You’ve just bought your dream car, the one you’ve diligently worked extra hours and saved your hard‐earned dollars to purchase. Along with a home mortgage and college tuition, a new vehicle is one of the largest investments most women will ever make. The fact that your investment loses some value the minute you drive it off the lot is one of the sad facts of vehicle ownership. Therefore, it is in your best interest to start babying that car so that it maintains the minimum resale or trade‐in value, when years later, it no longer suits your needs. You may decide to trade in your prized Miata convertible for a more family‐friendly model, like a mini‐van or crossover SUV.
You understand the importance of regular maintenance ‐ oil changes, tune‐ups, tire rotations, winterizing, and brake adjustments. The dealership from which you purchased the car will send you reminders when it’s time for those types of services. If you bought from a private party, you’ll have to keep up with these tasks and schedule them on your calendar as you would any other appointments.
However, there’s one decision affecting engine performance that is often made based solely on price; and that is what you put in the tank.
When gasoline prices are skyrocketing, the tendency is to grab the cheaper, lower octane pump handle, rather than the mid‐grade or premium fuel at higher price point. Octane levels indicate the performance potential of the fuels. Sales of premium fuels have risen almost 15% in the recent past. The most important question is whether premium gas is really worth the sometimes 15 or 20 cents per gallon cost difference.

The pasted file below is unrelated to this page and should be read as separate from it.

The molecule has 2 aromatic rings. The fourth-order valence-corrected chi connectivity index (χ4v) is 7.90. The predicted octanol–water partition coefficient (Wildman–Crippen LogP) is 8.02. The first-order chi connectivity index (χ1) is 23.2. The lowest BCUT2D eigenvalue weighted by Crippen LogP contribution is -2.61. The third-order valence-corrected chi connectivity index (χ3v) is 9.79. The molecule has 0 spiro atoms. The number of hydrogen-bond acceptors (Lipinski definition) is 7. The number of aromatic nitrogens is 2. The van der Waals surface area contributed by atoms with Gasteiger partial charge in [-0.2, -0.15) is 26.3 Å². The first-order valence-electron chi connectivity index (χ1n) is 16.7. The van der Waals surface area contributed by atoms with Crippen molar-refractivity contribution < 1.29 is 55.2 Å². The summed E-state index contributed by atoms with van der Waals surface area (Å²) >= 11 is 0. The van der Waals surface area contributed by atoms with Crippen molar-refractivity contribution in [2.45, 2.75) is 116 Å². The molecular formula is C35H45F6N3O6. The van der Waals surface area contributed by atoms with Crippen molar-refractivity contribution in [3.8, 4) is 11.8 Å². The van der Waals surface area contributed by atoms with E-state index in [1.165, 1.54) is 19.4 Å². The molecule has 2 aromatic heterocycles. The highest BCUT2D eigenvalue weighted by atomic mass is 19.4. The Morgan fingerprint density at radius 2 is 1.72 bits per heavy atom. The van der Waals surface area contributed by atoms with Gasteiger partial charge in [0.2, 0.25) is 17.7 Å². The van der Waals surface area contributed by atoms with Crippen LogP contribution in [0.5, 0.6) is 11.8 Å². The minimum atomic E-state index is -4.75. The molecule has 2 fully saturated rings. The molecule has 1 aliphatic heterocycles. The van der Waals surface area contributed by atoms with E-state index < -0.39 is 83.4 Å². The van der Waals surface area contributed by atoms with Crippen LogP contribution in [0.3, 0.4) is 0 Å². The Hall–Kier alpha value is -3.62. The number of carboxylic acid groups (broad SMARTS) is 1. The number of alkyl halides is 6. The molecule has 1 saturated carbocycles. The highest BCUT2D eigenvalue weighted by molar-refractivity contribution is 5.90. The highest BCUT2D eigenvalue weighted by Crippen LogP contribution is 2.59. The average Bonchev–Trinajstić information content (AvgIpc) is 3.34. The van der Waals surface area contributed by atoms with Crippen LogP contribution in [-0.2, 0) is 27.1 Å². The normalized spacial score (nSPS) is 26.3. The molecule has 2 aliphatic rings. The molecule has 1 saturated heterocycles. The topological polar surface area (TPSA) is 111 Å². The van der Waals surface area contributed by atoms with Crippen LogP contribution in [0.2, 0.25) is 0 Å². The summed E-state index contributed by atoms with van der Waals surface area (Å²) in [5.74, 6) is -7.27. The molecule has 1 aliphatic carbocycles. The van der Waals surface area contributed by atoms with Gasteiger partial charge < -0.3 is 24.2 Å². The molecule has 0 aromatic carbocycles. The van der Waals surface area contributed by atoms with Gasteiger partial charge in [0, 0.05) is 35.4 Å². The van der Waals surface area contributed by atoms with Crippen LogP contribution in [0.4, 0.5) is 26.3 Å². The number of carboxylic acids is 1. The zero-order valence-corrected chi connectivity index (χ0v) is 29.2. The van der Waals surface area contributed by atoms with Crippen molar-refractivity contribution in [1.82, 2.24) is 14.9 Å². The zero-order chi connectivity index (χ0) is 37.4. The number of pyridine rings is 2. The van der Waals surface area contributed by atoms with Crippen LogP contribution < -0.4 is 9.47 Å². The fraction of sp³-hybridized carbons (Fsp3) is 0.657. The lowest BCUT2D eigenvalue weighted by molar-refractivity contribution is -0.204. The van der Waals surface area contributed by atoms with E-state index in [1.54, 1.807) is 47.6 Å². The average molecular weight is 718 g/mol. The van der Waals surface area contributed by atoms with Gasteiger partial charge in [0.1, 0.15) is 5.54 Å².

Mason Hamilton, Petroleum Markets Analyst at the U.S. Energy Information Administration told Digital Trends “Think of gasoline as a cocktail. You need to blend certain ingredients to get a good‐tasting cocktail. Regular gasoline is like a simple drink, but premium takes a more complicated blend to get the higher octane. They put in alkylates and reformates, which are like putting very expensive Italian or French Vermouth in the cocktail. So it takes a bit more pocket change to buy a gallon of that gasoline.”
The federal Corporate Average Fuel Economy (CAFE) standards call for manufacturers to reach 40.3-41.0 mpg by 2017, and 48.7-49.7 by 2022, up from 35.5 in 2016. To meet these standards, which save millions of barrels of oil annually, automakers have had to become more creative in their engine design, creating smaller engines with turbo boost so that we still get the horsepower we’ve grown accustomed to and the fuel efficiency we need. It has also prompted billions of dollars in research for tomorrow’s hybrids, electric, and hydrogen fuel‐cell vehicles.
If you look inside the flap you open to fill your tank, you will see whether your vehicle requires premium fuels or if they are simply recommended. In the old days, if you put regular gas in a vehicle that required premium fuel, you could damage the engine. These days, if you do that, you may get decreased performance but not engine damage.
In the past decade, torque, horsepower and fuel efficiency have increased due to industry innovations, and will only continue to improve.
So, if your vehicle requires premium fuels, whether it’s a fine sports car or an economy model, pony up the extra pennies for the higher octane. If it’s only recommended and you’re willing to settle for less than optimal performance, consider a lesser grade. However, remember that higher octane fuels have more detergent additives that can help your engine run cleaner and stop residual build‐up that gums up your engine and creates problems down the road. With vehicle ownership, as in life, there are always trade‐offs.
Gasoline is one of the most regulated commodities on the planet, so if you buy fuel from any of the big companies, you will get fuels formulated to meet or exceed premium fuel standards. That translates into consistent quality whatever you buy. But buying premium when your car is designed for regular offers no real benefit, so it’s just money down the drain.